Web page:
Tuesday, May 23, 2017
Arts Journal - Words
Science fiction writer Cory Doctorow: “The fact that a story captures the public imagination doesn’t mean that it will come true in the future, but it tells you something about the present. You learn something about the world when a vision of the future becomes a subject of controversy or delight.”
At The Last Bookstore in Los Angeles, “Some see it as a special place, one made magical through the presence of books. Some view it as a photo opportunity first, everything else second. We get people blocking thoroughfares to take photos, making access to shelves difficult for both staff and visitors. We should have known that would happen when we created unusual design fixtures for the store, from the tunnel of books on the mezzanine level to the cash wrap made of books.”
It’s a big question, especially because “The magazine’s high-profile editor-in-chief, Jonathan Kay – under social-media fire after coming to the defence of another magazine editor who had lost his job over an editorial advocating cultural appropriation – resigned .”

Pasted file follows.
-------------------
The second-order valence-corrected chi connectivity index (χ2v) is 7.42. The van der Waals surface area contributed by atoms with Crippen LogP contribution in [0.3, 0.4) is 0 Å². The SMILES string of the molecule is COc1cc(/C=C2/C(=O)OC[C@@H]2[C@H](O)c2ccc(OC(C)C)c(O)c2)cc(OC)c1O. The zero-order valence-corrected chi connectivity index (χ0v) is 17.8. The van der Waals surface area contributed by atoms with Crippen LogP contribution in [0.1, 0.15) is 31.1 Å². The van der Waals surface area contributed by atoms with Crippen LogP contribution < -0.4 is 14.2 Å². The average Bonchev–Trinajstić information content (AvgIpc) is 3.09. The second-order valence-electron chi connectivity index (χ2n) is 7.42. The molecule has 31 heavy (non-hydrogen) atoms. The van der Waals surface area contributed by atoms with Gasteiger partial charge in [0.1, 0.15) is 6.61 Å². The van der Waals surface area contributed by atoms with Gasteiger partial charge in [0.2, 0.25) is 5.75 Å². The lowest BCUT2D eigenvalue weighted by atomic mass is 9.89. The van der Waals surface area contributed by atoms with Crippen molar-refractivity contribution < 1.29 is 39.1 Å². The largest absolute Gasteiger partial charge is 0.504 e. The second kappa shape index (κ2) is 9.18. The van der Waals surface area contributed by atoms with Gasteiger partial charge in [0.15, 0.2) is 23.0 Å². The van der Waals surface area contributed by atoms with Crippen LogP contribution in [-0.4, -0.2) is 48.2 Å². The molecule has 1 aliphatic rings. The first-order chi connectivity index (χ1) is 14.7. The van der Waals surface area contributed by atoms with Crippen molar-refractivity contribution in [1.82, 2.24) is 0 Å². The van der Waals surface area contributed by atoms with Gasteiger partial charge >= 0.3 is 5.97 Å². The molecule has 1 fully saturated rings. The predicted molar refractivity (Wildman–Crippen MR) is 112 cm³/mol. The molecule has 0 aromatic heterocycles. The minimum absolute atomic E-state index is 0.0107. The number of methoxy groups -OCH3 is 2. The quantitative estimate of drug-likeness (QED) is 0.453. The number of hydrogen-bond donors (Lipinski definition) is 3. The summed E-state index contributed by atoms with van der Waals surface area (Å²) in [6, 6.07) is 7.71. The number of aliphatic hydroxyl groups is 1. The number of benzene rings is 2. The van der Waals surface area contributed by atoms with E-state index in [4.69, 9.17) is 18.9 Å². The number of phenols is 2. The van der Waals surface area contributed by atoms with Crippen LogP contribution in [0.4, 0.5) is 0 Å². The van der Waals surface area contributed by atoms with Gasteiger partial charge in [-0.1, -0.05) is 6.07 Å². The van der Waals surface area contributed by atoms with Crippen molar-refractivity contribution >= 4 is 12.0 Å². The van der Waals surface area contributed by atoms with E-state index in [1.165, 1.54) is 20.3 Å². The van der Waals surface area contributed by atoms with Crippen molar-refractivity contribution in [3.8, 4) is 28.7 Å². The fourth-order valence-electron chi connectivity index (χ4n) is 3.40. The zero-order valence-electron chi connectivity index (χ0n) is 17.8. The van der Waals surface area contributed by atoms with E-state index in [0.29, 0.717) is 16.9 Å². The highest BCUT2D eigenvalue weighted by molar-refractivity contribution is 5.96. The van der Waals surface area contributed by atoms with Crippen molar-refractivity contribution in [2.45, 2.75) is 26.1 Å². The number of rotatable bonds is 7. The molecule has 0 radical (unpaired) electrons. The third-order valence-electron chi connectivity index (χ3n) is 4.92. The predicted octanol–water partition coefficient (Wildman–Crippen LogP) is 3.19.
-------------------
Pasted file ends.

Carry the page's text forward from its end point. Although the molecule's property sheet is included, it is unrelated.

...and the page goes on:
“At the beginning of each session the leader gives a prompt, and, after the requisite grumbling and staring into the middle-distance, the whole group, leader included, spend 15 or 20 minutes in silence, scribbling in their notebooks. Then those who feel like it read what they’ve just written.” And feedback has to be positive, or it can’t happen at all.
Part of the problem, award-winning screenwriters say? Directors. “The generally held view is that the director is all-powerful. You never hear a writer mentioned. Hardly ever. They don’t say ‘this is a marvellous film written by’ but ‘this is a wonderful film directed by.’ … There’s nothing you can do to change it, but that’s how the industry is. The director has taken over the whole film world.”